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The near hurricane storms of December 1992 caused yet another ship to be wrecked on the infamous ship trap Prawle Point, near Salcombe. The vessel was the cargo ship Demetrios, and she was being towed from Dunkirk to a breakers yard in the Mediterranean, so ironically she was already on her final voyage.

The Demetrios breaking up

In the terrible gales that lashed the Channel that night, her tow parted and the Demetrios drifted helplessly until she smashed into the vicious rocks of Prawle Point on the 18th of December. There was no point in trying to refloat her. She was no risk to shipping and she carried no pollutants, so she was left to the mercy of the sea. Over the next few weeks’ crowds flocked to the cliff tops to watch her hull twisting and breaking up in the heavy waves. In the end a local salvage firm cut up what was left of her, and towed it all away on a barge to Plymouth, where it was sold for scrap.You would think that there was nothing left to dive on, but you would be wrong.

The Bow is stuck fast

Today it is easy to find the Demetrios because there are still two large pieces of her left stuck on the rocks. What you have to do is go in as near as you dare, anchor, and let the boat drift in a bit closer. You should be in about 30 feet of water, but bits of the wreck stick up quite high so be a bit cautious. The wreckage lies in two main areas. To the left (looking at the shore) large pieces of plate are artistically strewn along a sandy gully, making little caves that are full of fish. Along one side of the gully is what looks like rock but is in fact all iron plate twisted and buckled. A hawser drapes itself across the gully, and if you follow it into the shore you will come across more and more pieces of plate and other debris, again all teeming with small fish, mostly wrasse, but also the odd small Pollock. If you like photography this is the place for you.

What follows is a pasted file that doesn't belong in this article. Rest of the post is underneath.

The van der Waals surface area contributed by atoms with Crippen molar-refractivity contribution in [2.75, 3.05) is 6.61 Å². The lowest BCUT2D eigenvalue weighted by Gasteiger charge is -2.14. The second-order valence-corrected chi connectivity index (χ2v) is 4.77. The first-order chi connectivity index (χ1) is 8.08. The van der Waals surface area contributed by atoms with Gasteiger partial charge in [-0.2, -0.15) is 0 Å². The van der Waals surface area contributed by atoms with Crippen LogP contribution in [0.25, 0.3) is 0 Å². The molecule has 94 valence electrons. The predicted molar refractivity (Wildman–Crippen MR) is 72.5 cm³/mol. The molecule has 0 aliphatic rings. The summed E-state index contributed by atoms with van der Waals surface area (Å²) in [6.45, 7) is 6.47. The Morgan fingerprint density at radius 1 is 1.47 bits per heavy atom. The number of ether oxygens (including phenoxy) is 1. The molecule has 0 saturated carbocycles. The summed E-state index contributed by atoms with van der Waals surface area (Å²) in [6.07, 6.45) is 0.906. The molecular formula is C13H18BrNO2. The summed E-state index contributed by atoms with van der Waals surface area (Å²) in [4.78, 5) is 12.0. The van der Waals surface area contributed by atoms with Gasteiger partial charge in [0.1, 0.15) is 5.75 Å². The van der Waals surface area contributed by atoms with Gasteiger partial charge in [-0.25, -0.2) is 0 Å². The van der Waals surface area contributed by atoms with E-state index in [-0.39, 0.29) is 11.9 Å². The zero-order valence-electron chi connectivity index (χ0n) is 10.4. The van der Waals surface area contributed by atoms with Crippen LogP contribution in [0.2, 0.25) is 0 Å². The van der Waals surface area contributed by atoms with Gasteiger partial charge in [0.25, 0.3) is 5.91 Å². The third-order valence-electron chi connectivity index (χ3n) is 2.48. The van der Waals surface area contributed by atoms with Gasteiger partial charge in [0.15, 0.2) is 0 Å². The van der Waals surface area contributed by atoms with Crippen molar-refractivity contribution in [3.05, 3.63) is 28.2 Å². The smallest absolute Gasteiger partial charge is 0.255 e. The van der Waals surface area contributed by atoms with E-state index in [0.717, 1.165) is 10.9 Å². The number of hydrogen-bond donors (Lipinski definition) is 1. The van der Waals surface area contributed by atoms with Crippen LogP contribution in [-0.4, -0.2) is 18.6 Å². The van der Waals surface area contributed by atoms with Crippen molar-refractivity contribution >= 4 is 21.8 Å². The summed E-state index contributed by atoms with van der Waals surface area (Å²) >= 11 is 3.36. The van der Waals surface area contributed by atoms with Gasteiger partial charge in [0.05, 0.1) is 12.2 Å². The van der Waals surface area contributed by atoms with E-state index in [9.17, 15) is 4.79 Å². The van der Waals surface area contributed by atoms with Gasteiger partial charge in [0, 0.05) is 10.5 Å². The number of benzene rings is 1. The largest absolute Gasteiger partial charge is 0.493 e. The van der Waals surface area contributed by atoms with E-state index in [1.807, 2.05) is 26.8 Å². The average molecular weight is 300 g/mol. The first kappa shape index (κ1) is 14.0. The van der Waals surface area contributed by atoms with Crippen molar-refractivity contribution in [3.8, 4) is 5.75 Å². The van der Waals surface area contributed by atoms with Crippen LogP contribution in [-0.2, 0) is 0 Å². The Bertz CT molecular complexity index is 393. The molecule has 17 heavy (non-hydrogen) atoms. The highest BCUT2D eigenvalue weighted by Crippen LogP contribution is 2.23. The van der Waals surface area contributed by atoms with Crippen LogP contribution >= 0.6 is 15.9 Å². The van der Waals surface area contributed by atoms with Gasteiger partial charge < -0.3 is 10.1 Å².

Cut right in half

If you like scrapping then go right towards Prawle Point. Here you will see an absolute jumble of twisted plate, some almost reaching to the surface, smashed boilers and loads of brass pipes and elbows all mixed together. It is a great place to pick through. Taps, brass insides of gauges, little valves and joint fittings, great big brass elbows, steel hatch covers and condenser pipes all in one great glorious mix.

Location of the Demetrios

Further down the wreck is the star of the show, a great big engine block, and its pistons pointing at the surface. At extreme low tide it sticks up out of the water, but normally it lies balanced on top of a reef so that it forms a sort of iron cave that you can swim right into and count the cog wheels, or whatever they are that are fixed underneath the huge block. Underneath is a great mess of broken ladders, pipe work and more smashed iron plate. It is a great sight but there is a snag, and that’s the surge. It is best to dive this wreck when there are off shore winds and the tide is almost at its peak. Other wise the surge can fling you all over the place and with all that jagged metal it can be a touch worrying. Still it’s a rare treat to have such a good ‘grot’ dive, even if it is at the edge of our normal diving area.